Covid Inquiry: No.10 was too slow to tackle negative working culture, Case says

Pressure of pandemic on staff was "amplified by some counterproductive ways of working", according to cabinet secretary
Case arriving to give evidence to the Covid Inquiry last week. Photo: ZUMA Press, Inc./Alamy Live News

Top officials and ministers failed to address the “negative working culture” at the centre of government early in the Covid pandemic, Simon Case has said.

The well-documented pressures on staff in No.10 and the Cabinet Office were “amplified by some counter-productive ways of working” that “sometimes made for a negative workplace culture, distracted attention onto internal matters and deterred some people from working in the centre”, the cabinet secretary told the Covid Inquiry.

He cited findings from an internal review of the working culture in No.10 by then-deputy cabinet secretary Helen MacNamara, which identified a “lack of trust and transparency between teams who need to work together”; excess “parallel” structures and a lack of clarity over who was making decisions; and an “alpha, macho and unpleasant” working culture.

Case, who was appointed No.10 permanent secretary in summer 2020 before becoming cab sec in September that year, detailed some of  the challenges being faced by leaders in his written evidence to the Covid Inquiry.

Case acknowledged: “With the benefit of hindsight and distance from the extraordinary pressures of the time, I think it took too long to address some negative aspects of the culture.”

Case said there was “greater join-up at the centre and a renewed sense of teamwork and collaboration” as the pandemic wore on, enabled by “changes in personnel” at No.10 and the Covid Taskforce, which was set up in June 2020, “settling into its role”.

Case did not name particular staff involved in the personnel changes, except to say that Henry Cook was “the highly effective lead special adviser for Covid-19 in No.10 for the majority of the relevant period”. Cook became the deputy chief of staff in No.10 in September 2020 – two months before Dominic Cummings left government – and later the lead spad to the prime minister on Covid.

Appearing before the inquiry last week, Case said Cummings, who was a senior political adviser to then-PM Boris Johnson and de facto chief of staff in No.10 in the early months of the pandemic, created a culture of fear that deterred people from working there.

While he said his own experience of working with Cummings was that his reputation was "worse than the reality", Case acknowleged there was an "actual culture of fear" related to the adviser.

Staff and structures 'under strain'

In his evidence, Case said he had been "struck by how difficult the atmosphere at the centre [of government] was".

“In the previous times I had worked in the centre of government, there had always been a sense of everybody being in it together. The camaraderie and teamwork enabled the centre to absorb a wide range of stresses and manage the many unexpected challenges which arise every day in government. This was only possible because the key figures worked well together – that was the essential starting point,” he wrote.

The cab sec noted that when he arrived in government, "staff and structures managing the crisis were under significant strain". The prime minister had just been hospitalised with Covid and staff were “working under immense professional and personal pressure”, he said.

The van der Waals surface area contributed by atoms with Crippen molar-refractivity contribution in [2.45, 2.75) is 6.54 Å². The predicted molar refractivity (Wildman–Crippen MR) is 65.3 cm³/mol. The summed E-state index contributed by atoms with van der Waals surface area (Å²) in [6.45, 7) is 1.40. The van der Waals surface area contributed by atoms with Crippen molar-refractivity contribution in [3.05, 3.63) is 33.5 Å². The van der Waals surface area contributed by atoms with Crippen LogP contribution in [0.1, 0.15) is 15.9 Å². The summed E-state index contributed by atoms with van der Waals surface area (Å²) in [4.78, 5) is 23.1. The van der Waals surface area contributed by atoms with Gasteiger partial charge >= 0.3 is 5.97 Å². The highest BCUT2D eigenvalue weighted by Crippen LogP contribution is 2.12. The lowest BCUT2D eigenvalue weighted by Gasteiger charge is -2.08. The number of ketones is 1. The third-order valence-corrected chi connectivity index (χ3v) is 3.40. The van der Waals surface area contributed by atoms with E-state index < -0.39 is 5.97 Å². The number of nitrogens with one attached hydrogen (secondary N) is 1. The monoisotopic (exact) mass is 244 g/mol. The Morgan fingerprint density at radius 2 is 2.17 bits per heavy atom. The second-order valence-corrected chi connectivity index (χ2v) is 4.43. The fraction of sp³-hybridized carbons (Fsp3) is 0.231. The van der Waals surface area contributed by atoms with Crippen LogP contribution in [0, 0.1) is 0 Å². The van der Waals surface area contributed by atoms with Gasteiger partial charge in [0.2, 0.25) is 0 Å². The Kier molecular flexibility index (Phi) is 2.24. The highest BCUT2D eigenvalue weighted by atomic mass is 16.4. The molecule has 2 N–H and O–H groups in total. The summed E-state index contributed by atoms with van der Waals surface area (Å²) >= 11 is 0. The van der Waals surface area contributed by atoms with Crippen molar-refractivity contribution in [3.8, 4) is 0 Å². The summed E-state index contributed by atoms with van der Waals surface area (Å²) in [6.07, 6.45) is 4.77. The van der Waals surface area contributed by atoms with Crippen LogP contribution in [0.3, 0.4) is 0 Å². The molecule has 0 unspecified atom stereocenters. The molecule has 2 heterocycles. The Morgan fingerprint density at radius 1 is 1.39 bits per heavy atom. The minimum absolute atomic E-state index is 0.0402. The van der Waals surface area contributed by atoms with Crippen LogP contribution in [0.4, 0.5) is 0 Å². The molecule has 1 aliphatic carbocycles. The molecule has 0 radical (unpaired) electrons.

He said he had encountered instances of “overlapping project management and data”, including work on protecting “non-shielded” vulnerable people. This caused him to write to then-cabinet secretary Mark Sedwill, saying: “I do not want to find ourselves with parallel structures running, which is the present risk, with us and departments constantly being trapped in competing stock-takes with different bits of the central architecture.”

These processes “were limiting the time available to us to focus on delivery”, his witness statement said.

Case noted that many of the findings of MacNamara’s review were being echoed by other officials in government at the time.

He said that in a meeting with Chris Wormald in May 2020, the Department of Health and Social Care permanent secretary had told him work was being hindered by “random and multiple commissions” from the centre of government.

“There were lots of good people at the centre but they needed to be properly organised,” he added.

Wormald also underscored how a lack of coordination was making it harder to weigh up the benefits and downsides of policy interventions, Case said.

And he said the chief and deputy chief medical officers and government chief scientific advisers had written to him “along similar lines”, warning about the risks posed by a lack of oversight of the combination of small decisions taken in different areas of government.

"No individual department can see the totality of the changes made, and you and your team are central to leading in government and ensuring the whole package is coherent and safe," the letter, sent on 26 March 2020, read. 

Case said he felt at the time that a “strong central strategy and coordination function” was needed to lead the Covid response and ensure that officials in the Cabinet Office in No.10 were “working closely and productively with government departments and experts”.

This, along with a call in MacNamara's review for a new central unit to lead the Covid response, led Case to set up the Covid Taskforce, he said.

The inquiry continues.

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